Is your rabbit at risk?
Press release issued: 25 June 2007
A campaign to educate rabbit owners to recognise the warnings signs of an often fatal condition has been launched by Bristol University's Small Animal Practice. Known as 'Fly Strike' or 'Myiasis', the condition occurs for a number of reasons and most pet rabbits are at risk.
At the onset of Myiasis, flies are attracted to soiled areas of the rabbit, such as the bottom or any wounds the rabbit may have. The flies lay their eggs onto the area, which then hatch into maggots and burrow into the flesh of the rabbit.
The maggots do extensive damage to the soft tissue of the rabbit during just a few short hours, and all rabbits will die if the condition is not treated quickly.
Due to the number of Fly Strike cases treated by the University's Small Animal Practice every year, the Practice have launched a summer campaign aimed at educating rabbit owners to the warning signs and how to keep risks to a minimum.
The Practice will also be speaking to pet shops, and are offering a free consultation with a Practice Veterinary Nurse. The Nurse will perform a very basic examination and offer advice and help on Fly Strike. Costs may be incurred for any Veterinary treatment that is required as a result of the examination.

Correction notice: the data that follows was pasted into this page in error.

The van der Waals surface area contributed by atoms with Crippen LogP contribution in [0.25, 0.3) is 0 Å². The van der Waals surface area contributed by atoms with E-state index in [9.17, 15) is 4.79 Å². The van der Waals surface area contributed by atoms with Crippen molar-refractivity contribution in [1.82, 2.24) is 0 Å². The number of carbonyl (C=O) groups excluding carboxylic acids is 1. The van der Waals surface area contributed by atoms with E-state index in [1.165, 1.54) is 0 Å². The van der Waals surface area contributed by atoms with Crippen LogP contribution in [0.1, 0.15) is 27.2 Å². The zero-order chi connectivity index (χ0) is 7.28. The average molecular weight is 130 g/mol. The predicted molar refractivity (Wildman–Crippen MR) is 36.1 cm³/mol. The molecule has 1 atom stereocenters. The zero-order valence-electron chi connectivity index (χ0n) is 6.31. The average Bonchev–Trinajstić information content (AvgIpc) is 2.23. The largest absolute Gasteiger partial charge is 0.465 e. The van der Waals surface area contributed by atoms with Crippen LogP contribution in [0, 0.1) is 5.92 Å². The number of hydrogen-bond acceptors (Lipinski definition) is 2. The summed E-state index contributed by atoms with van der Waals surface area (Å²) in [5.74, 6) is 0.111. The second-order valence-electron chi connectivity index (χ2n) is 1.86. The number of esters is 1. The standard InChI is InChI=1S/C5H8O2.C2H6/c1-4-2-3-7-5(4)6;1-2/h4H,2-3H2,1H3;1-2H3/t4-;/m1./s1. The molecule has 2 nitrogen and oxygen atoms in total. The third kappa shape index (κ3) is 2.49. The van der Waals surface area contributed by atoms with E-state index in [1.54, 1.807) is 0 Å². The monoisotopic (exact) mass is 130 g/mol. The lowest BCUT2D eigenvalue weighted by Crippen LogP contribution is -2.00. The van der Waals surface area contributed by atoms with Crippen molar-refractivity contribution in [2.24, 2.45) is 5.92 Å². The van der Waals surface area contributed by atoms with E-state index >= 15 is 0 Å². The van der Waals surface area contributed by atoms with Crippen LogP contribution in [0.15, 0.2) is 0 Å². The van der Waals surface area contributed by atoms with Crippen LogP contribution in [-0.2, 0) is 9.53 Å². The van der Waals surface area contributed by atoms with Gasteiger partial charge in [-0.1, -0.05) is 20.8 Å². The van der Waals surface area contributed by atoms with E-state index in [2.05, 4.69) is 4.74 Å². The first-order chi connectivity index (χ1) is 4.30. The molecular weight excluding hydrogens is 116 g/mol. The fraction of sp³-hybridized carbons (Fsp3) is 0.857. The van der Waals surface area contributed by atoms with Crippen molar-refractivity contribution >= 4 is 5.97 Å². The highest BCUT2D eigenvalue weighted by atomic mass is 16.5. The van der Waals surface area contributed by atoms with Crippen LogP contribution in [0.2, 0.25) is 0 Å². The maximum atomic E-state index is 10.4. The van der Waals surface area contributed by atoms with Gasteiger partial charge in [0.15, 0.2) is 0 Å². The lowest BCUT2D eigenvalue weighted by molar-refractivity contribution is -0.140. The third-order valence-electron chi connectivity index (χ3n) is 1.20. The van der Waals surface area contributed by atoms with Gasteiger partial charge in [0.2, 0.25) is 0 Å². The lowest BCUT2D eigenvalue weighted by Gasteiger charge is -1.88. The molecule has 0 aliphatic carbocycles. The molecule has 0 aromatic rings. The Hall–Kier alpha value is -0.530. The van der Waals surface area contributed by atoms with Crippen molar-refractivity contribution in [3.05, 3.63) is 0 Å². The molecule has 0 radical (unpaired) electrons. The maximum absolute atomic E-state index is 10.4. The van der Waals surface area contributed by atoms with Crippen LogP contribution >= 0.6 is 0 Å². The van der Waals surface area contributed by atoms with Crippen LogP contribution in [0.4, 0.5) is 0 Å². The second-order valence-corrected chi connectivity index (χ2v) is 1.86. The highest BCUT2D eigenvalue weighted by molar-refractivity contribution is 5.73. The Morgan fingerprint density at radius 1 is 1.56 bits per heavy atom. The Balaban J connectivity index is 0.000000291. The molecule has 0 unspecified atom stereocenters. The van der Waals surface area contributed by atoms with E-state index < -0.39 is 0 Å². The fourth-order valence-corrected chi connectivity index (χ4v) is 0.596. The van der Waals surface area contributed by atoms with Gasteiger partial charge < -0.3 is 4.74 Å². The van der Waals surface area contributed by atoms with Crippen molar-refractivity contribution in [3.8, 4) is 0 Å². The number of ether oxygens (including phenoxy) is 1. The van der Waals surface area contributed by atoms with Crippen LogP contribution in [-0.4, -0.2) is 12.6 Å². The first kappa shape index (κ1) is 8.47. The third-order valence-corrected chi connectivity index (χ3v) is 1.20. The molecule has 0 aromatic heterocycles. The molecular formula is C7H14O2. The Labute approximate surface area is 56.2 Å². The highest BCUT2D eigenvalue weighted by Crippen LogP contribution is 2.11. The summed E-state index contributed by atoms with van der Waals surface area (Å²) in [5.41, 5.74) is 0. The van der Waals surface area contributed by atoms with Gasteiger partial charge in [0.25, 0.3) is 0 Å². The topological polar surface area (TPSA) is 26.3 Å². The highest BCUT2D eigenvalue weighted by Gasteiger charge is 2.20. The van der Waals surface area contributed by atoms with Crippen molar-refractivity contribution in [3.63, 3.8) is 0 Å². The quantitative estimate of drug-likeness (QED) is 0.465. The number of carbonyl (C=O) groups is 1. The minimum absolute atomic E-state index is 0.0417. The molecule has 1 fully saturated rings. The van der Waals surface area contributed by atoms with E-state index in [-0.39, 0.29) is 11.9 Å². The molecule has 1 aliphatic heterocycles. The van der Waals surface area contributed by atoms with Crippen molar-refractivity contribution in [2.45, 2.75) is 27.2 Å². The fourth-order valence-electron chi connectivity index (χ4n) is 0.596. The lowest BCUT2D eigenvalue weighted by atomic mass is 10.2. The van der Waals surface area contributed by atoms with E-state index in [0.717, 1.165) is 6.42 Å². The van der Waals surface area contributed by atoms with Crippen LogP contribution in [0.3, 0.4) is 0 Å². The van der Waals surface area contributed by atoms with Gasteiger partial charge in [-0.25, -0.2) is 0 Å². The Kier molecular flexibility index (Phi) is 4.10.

Yolanda Tucker, Veterinary Nurse, said: "Contrary to popular belief, rabbits are complex pets to keep, due to their very specific dietary requirements, and susceptibility to a wide range of problems such as dental disease and abscesses.
"If owners are aware of the potential problems that may occur and know what to look out for when they take on a rabbit, then we can significantly reduce the risk of Fly Strike occurring."
The Fly Strike campaign will run until October at the Small Animal Practice, Bristol University's School of Veterinary Science, Langford. For appointments or enquiries, please telephone (01934) 852422.